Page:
When you have a newborn, it's easy to be jealous of all the Zs your little one is enjoying. It just doesn't seem fair that babies get to snooze away, while you are longing for some serious slumber. But just because your bamabino dozes off on the regular doesn't mean your life stops. Managing you day to day activities with a tiny tot can be tricky, so you may wonder how to let your baby nap while you're on the go. Baby wearing may seem like the answer, but is it safe for newborns to nap in baby carriers?
Over the past decade, baby carriers and slings have grown in popularity. There are tons of styles, colors, and price points to choose from, making this baby item available to every type of new parent out there. Wearing your newborn around can be fun for both of you; you're baby is right there in the action with you and you can enjoy being hands free while still holding your baby. So is it necessary to draw a line at sleeping in a baby carrier? Depending on who you ask, the answer may be different. The experts are divided on this topic, so after hearing both sides, you'll need to decide on your own if it's the right choice for you.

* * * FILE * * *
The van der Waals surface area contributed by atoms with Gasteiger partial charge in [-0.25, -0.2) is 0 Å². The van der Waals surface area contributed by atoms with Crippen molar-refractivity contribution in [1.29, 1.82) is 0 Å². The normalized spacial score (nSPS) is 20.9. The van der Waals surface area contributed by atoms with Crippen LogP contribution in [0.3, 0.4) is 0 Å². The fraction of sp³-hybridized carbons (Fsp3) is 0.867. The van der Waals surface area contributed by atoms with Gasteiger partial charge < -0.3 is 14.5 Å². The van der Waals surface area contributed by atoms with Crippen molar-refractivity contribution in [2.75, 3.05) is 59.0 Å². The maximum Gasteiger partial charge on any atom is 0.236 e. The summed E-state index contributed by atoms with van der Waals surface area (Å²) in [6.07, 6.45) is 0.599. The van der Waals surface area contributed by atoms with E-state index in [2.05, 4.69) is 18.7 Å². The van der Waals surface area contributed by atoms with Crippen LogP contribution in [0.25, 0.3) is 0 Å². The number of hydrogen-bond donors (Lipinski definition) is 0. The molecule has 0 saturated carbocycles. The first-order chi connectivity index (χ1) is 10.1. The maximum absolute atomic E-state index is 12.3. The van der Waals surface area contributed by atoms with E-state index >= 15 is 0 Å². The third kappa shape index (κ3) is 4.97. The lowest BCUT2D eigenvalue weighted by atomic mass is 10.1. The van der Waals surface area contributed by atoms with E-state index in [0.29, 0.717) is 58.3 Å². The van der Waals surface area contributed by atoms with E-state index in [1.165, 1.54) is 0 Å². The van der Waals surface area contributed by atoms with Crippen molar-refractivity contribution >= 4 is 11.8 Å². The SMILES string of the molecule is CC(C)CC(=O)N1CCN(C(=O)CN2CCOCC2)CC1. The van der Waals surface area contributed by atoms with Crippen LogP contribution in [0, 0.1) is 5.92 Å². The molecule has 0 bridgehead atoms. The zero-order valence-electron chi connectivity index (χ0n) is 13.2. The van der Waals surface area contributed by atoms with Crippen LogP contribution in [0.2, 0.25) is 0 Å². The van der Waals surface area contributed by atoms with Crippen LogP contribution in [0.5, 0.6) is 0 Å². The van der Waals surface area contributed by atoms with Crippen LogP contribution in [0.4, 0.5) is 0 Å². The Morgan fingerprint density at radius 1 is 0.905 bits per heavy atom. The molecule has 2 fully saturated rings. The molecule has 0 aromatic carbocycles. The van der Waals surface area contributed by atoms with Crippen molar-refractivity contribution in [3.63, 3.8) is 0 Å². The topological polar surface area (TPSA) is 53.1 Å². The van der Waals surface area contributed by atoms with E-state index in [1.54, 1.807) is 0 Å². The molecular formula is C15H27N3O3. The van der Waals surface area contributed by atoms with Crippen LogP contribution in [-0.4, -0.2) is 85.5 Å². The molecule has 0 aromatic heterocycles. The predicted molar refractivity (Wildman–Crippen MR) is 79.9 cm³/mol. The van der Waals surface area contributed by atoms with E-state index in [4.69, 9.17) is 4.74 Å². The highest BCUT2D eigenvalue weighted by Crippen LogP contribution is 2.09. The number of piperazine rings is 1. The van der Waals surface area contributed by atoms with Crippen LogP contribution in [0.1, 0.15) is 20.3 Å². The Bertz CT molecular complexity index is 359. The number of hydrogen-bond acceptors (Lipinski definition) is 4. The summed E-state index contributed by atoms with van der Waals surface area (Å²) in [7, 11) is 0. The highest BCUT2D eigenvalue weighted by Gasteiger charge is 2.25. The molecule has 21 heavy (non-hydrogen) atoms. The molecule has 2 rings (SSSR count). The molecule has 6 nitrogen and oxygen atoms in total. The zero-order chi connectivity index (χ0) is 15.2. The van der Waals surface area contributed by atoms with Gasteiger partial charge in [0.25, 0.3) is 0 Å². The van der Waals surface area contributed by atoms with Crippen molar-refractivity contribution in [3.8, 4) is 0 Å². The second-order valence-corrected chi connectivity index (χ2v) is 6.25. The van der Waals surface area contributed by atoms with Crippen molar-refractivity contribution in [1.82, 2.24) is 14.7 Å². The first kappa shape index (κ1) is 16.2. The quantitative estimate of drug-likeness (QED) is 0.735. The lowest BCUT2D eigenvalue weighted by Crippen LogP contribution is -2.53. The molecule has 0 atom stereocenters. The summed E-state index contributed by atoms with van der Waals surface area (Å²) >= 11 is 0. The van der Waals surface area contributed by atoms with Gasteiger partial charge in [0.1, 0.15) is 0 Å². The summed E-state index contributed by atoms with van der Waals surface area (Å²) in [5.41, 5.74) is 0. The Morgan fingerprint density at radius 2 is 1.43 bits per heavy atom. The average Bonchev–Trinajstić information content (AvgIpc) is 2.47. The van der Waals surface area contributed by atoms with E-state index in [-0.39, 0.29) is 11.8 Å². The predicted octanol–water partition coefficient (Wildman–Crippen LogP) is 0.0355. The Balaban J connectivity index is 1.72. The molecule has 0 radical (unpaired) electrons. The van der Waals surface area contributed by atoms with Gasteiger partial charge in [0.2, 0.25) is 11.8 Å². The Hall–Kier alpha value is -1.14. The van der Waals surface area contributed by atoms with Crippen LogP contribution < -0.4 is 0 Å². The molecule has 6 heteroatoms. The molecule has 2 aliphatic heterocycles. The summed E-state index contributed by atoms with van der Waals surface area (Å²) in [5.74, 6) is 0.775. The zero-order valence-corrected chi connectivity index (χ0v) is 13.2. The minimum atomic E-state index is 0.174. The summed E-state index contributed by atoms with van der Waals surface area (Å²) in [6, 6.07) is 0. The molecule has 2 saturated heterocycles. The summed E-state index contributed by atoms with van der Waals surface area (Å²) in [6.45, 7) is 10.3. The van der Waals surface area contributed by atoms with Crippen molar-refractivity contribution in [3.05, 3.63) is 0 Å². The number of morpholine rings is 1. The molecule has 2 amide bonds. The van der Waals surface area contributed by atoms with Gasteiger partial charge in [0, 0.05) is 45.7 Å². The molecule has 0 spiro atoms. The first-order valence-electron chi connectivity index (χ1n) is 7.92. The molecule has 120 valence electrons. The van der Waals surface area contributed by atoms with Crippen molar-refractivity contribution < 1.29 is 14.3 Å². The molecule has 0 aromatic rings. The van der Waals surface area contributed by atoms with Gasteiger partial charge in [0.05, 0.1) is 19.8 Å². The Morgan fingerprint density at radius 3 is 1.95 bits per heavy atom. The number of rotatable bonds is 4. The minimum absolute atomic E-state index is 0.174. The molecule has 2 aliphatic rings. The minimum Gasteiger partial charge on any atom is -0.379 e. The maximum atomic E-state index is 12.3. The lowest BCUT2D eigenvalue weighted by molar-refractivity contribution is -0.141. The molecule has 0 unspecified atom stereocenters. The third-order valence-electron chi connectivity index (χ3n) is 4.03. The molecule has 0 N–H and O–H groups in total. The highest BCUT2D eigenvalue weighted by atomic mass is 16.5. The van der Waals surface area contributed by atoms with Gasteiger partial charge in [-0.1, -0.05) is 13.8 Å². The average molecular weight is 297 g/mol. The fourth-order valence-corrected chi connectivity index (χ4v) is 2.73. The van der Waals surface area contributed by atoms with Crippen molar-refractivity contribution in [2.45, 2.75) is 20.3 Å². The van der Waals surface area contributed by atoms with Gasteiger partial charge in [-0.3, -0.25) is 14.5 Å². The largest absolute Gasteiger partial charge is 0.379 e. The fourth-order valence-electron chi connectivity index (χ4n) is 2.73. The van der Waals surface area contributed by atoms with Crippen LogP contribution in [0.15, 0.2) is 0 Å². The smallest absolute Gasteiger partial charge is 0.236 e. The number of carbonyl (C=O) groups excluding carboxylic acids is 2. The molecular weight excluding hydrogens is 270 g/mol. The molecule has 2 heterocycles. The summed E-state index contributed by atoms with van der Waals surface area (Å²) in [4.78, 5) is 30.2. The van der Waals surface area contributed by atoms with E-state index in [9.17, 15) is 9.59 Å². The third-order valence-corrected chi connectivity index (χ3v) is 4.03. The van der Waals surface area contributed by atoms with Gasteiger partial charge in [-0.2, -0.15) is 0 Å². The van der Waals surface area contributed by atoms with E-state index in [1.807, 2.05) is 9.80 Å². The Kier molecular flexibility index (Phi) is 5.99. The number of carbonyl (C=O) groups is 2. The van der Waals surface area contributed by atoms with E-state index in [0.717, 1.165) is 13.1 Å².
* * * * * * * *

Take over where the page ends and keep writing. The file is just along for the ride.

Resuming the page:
The main concern for those advocating against sleeping in baby carriers or slings is safety. According to the website for The March of Dimes, babies should not sleep in carriers due to the risk of suffocation. They advise that if your baby does fall asleep in one of these items, they should be transferred to their crib soon after drifting off. On this same note, The New York Times reported that, "as carriers have grown more popular, their safety has been questioned, with particular alarm about bag-style slings, which have contributed to the suffocation deaths of several infants."
But those who support baby wearing and carrier sleeping, make a different point. As the website for La Leche League International reported, "many babies sleep better when they are in contact with a parent’s body." Meaning baby wearing is a great way to achieve this closeness at nap time. This position also considers safety as the foundation for their belief. When slings and baby carriers are used properly and all the safety guidelines are followed, it's possible to greatly reduce the risk of suffocation, according to the website for the United States Consumer Products Safety Commission.
If you're trying to decide if you should let your newborn nap in a baby carrier or not, weigh the information and risks in equal measure. Considering the recommendation from both sides of the argument will give you a better understanding of the overall picture, and guide you toward what you feel is best for you and your baby.